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Taking Your Career in Healthcare to the Next Level in 4 Steps

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As a professional already working and thriving in the field of healthcare, you can be forgiven for thinking that there’s no way you can possibly advance any further in your career. It would be very remiss of you to pigeonhole yourself in this way, however, as there are always ways for you to take your career to the next level. No matter what level you’re currently at, whether you’re a nurse on work experience or whether you’re the Chief of Surgery at a hospital, there are always ways for you to move forward.


Here are four steps you can take to take your career in healthcare to the next level:


  1. Learn more about your profession


No matter what specific kind of healthcare professional you may be, you can rest assured that there will always be ways for you to learn more about your field. It’s just up to you to decide whether you learn while on the job or whether you go back to university in order to receive this education.


If you do decide that heading back to university is the best course of action for you to take in this instance, then you should be sure to research all possible avenues. It’s crucial that you choose a course that suits your current skill set. More importantly, it’s essential that you choose a program that is going to teach you what you want and need to know based on your career goals. If you wish to become a family nurse practitioner, for instance, then this would mean enrolling yourself on an ADN to Nurse Practitioner course. By doing so, you will learn all about community health, nursing care for adolescents, nursing care for adults, and the dimensions of professional nursing. The end result? You will have a degree on your nursing resume that will open up the right doors for you as you seek to progress in your career.


  1. Reflect on your weaknesses


You aren’t going to take your career to the next level if you continuously allow for the same problems to hold you back from progressing. For this reason, as hard as it might be to do so, you have to resolve to reflect on your weaknesses regularly. It will allow you to see where you’ve gone wrong in the past and what might have triggered your failures, and it will then allow you to put strategies into place that will help you to circumvent your challenges and reframe them going forward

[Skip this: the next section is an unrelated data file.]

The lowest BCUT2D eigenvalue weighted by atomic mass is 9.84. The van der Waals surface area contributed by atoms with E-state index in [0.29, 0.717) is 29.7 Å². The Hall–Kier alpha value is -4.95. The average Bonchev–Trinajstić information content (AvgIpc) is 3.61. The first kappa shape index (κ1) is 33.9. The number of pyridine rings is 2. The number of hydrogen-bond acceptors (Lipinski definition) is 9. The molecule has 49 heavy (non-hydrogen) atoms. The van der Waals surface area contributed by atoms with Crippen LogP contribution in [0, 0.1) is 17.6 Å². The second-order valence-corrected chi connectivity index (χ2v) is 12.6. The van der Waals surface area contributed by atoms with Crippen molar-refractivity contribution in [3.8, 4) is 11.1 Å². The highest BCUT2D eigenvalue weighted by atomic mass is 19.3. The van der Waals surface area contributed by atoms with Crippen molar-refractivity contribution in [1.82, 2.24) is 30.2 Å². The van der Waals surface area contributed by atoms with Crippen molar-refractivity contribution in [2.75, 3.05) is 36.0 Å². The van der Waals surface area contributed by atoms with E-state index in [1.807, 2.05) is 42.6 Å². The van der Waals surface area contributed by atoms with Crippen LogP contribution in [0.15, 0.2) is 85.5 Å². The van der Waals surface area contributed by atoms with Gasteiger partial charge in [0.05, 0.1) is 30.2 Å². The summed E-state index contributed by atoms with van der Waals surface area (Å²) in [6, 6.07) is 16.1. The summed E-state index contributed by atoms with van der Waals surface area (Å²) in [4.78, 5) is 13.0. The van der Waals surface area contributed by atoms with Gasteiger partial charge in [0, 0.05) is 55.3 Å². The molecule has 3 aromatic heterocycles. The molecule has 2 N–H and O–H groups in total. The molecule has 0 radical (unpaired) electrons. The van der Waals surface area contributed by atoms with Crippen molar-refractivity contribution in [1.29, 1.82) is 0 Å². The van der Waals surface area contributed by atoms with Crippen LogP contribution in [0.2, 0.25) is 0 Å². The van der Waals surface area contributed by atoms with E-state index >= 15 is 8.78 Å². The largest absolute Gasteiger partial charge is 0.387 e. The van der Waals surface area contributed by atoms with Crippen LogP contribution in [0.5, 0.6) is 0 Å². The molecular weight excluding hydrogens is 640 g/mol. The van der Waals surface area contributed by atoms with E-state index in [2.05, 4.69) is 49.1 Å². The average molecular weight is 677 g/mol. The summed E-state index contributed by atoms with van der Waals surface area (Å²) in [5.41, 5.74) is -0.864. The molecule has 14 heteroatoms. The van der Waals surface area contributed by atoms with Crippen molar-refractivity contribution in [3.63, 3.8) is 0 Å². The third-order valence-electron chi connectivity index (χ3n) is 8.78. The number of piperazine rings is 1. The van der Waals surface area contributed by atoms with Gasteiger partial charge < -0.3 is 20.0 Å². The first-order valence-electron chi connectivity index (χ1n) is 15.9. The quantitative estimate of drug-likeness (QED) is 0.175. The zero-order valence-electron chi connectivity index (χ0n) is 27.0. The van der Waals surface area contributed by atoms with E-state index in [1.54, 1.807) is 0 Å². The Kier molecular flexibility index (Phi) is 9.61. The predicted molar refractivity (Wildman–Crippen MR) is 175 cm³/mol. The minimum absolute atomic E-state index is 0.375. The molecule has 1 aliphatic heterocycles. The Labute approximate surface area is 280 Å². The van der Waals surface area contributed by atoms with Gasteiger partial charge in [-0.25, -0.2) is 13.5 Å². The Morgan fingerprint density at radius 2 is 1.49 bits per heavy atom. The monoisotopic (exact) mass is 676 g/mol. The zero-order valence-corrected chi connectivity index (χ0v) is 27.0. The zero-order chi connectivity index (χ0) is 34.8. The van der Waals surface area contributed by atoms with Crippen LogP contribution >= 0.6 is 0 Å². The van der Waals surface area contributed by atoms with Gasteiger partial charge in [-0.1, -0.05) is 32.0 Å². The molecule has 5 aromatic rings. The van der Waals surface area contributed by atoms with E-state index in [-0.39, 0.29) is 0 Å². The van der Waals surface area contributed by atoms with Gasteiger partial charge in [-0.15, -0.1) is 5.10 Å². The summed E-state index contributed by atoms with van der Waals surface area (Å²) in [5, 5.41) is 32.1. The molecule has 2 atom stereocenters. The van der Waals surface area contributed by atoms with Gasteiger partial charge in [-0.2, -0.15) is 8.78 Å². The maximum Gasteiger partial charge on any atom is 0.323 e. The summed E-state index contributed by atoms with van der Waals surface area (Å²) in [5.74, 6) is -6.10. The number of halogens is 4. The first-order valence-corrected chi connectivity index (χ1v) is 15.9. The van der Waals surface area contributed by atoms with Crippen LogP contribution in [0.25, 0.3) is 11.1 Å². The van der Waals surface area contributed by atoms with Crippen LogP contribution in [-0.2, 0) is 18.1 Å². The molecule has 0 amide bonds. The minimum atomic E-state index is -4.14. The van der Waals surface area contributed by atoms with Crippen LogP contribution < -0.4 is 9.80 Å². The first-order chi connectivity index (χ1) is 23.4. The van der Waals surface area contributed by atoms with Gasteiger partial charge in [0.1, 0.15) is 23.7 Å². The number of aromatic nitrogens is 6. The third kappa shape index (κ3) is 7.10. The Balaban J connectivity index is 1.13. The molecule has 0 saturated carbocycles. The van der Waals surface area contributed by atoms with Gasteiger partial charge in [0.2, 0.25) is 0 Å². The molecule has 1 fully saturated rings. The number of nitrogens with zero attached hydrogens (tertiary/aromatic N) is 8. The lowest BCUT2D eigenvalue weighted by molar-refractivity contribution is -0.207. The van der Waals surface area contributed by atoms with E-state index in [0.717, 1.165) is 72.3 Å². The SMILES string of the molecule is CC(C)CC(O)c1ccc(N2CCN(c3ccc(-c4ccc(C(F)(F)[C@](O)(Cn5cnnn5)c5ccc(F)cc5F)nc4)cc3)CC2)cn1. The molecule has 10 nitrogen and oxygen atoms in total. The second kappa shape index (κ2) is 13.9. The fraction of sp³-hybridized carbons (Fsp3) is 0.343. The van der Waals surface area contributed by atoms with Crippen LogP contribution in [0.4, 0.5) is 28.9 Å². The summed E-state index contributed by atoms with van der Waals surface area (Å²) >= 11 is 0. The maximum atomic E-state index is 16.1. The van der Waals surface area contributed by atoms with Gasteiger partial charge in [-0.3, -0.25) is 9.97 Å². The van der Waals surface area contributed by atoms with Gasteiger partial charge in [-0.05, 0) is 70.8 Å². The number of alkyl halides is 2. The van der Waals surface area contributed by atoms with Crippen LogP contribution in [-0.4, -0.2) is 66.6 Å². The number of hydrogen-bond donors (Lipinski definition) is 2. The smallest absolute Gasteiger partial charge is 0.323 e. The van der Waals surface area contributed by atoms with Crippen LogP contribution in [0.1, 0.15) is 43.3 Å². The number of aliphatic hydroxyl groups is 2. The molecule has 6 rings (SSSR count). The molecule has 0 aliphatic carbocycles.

For example, have you ever struggled to keep your cool with particularly tricky patients at 2 AM? If so, you might want to consider why it is you become so short-tempered at that point in the early morning, and take action accordingly. It could lead you to tweak your sleeping schedule to ensure that you get more rest during the day.


  1. Act like a leader


Hospital committees, department heads, patients, they all like one thing: leaders. If you can prove yourself to be a great leader in your healthcare workplace, whether you’re in a management position or not, you will show yourself to be someone that people can trust to get the job done. Ultimately, this will result in your superiors taking more notice of you and the work that you do, and them then providing you with more opportunities for career growth going forward.


In order to act as a leader in your place of work, you should:


  • Go that extra mile to make sure that your colleagues are providing excellent patient practice, not just yourself
  • Always be confident in your own ability, even when there are gaps in your knowledge (be careful not to exert too much confidence in this instance, though)
  • Never compromise your values or morals in order to get ahead, as this will prove to your superiors that you can be swayed easily
  • Be sure to communicate with everybody and anybody you can, from your department heads to interns working in your hospital to your patients


Never stop networking


Quite simply, the bigger your network, the greater chance you will have of taking your career to the next level. For one, this is because you will have more people to vouch for your healthcare credibilities whenever you apply for a new role in the field. Also, the more people you know, the better chance you’ll have of hearing about potential job openings. You should, then, resolve to never stop networking, no matter how many years you’ve already spent working in the healthcare industry.


As a working healthcare professional, however, you’ll know full well that this is never going to prove to be an easy task. Where can you possibly find the time to network when you work every hour that God sends? It’s true, networking is never going to be straightforward when you work so many long, demanding, and intense shifts, but there are ways for you to make this task a lot easier for yourself. One way to do so is to head to healthcare association job fairs. Doing so will allow you to come up close and personal with a number of working professionals at one time, meaning you can schmooze them all in one fell swoop. If you can, when you know that such a fair is on the horizon, try to make it so that your shift pattern allows you to attend. The earlier you get this sorted, the more chance you’ll have of being able to attend the event. It means that you’re going to have to keep your ear to the ground and do your best to remain abreast of all the forthcoming fairs.


Something else that you can do to network despite your lack of free time is to set yourself up with a LinkedIn page. This page will allow you to remain in touch with a number of healthcare professionals while you’re on the go. You might even be able to use this website to perform a bit of networking during your working hours… that’s if you’re lucky enough to be granted a five-minute break during your shift, of course!

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